The chase airplane began to circle him and he became aware that he had sustained injuries. His eyes hurt and it was very bright and difficult to see. He could not raise his right arm and assumed it was dislocated. He was concerned about the parachute landing fall and did not want to reinjure a previous left foot injury he had sustained years earlier. He wanted to reach the risers to position himself into the right attitude for a proper landing. He manipulated his right arm several times in an attempt to resolve the dislocation but he was not successful. He was running out of time and made the decision to put his hands at his sides with his feet and bent knees together. Between about 5,000 and 2,000 feet he noticed a very high ground speed and became concerned about landing and being dragged through the desert, but by the time of touchdown the surface winds were calm. He descended in a very slow spiral with no noticeable ground track.

Siebold's parachute as found by Kern County Sheriff's Office personnel. (Credit: NTSB)
Siebold’s parachute as found by Kern County Sheriff’s Office personnel. (Credit: NTSB)

Upon touchdown, he could not roll to one side because of a lack of directional control and fell forward into a creosote bush. He did not attempt to absorb any of the energy with his legs. The parachute drifted over the top of the bush and immediately collapsed. He sat up and began to become more aware of the severity of his injuries. His eyesight continued to degrade and was painful. He could not keep his eyes open and he never opened his right eye again until the emergency responders arrived. His right arm was bleeding and his flight suit was saturated with blood but it did not appear to be actively bleeding so he was “not overly concerned about it.” He did not perceive any lower body injuries. As he was moving to take the parachute harness off he felt a “clunking noise” in his chest and was concerned about a spinal fracture. Therefore, he decided not to move until the emergency responders arrived. He took his helmet off and may have taken his glove off. His right hand was numb, as if he were out throwing snowballs without gloves while his left hand felt normal. He did not release the Capewells on the parachute harness, although he was prepared to do so if he began to get dragged.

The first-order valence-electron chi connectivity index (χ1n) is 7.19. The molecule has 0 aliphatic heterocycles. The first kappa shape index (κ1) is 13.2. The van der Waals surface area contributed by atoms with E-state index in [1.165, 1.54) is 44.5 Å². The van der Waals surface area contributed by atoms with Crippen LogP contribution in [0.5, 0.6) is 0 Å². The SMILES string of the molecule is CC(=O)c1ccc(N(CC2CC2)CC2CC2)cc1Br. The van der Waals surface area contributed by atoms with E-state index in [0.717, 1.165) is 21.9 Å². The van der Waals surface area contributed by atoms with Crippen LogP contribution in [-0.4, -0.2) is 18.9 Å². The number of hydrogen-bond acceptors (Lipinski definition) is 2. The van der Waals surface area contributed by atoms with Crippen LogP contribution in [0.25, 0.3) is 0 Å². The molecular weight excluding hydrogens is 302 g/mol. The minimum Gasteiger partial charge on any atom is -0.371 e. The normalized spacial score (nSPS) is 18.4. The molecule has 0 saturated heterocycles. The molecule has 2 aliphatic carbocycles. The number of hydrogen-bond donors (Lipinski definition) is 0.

The Extra chase plane circled him numerous times while he was both in the air and on the ground. He recalled waving to them to show them he was conscious. He recalled that it took “a really long time for the responders [helicopter] to get there,” which surprised him. When they arrived the helicopter landed about 100 yards away. The first helicopter was from the National Test Pilot School. He recalled someone wearing a flight suit from the school and someone dressed in airport firefighting gear. They bundled up the parachute and were going to use it to stabilize him somehow. They examined him and eventually got a backboard and stabilized him on it. His boots were removed and later found on scene. He was taken to a second helicopter which had landed, which he presumed was the “Mercy Air” helicopter. One of the paramedics attempted to start an IV but was unable to until they got on the ground in Lancaster. Once in the emergency room he was cut out of his flight suit and his injuries were addressed.

Siebold's damaged seat. (Credit: NTSB)
Siebold’s damaged seat. (Credit: NTSB)

He stated that had a four-part fracture of his right humerus that was not compound. The ball itself was broken as well as broken off the humerus and it was dislocated. He also had a nondisplaced fracture of his right clavicle. He had a small “gash” in his right elbow that was the source of the blood on his flight suit. He had a deep scrape/contusion on his right wrist and multiple scrapes on the back of his right shoulder. He had a lot of bruising on his right chest but did not know how that occurred. He did not recall any bruising on his left side. He had a lot of bruising on the tops of his quadriceps on both legs which were sore for many days. He did not receive an official diagnosis for the “clunking” noise in his right chest but was told it may have been a muscle or cartilage tear between the ribs. Several days after the surgery his left little toe was sore. When it was x-rayed it was determined that it was fractured. He had an abrasion under his chin which he felt was consistent with the location of his chin strap. He had multiple contusions and scrapes on his face. He was initially diagnosed with only corneal scratches in his eyes but he removed a piece of fiberglass from his left eye during his hospital stay. His eyes did not improve as fast as he was told they would so he saw an ophthalmologist after being discharged. The ophthalmologist also removed some foreign matter from his left eyelid and a “silver sliver” from his right cornea. His eyes improved quickly almost immediately after the procedure.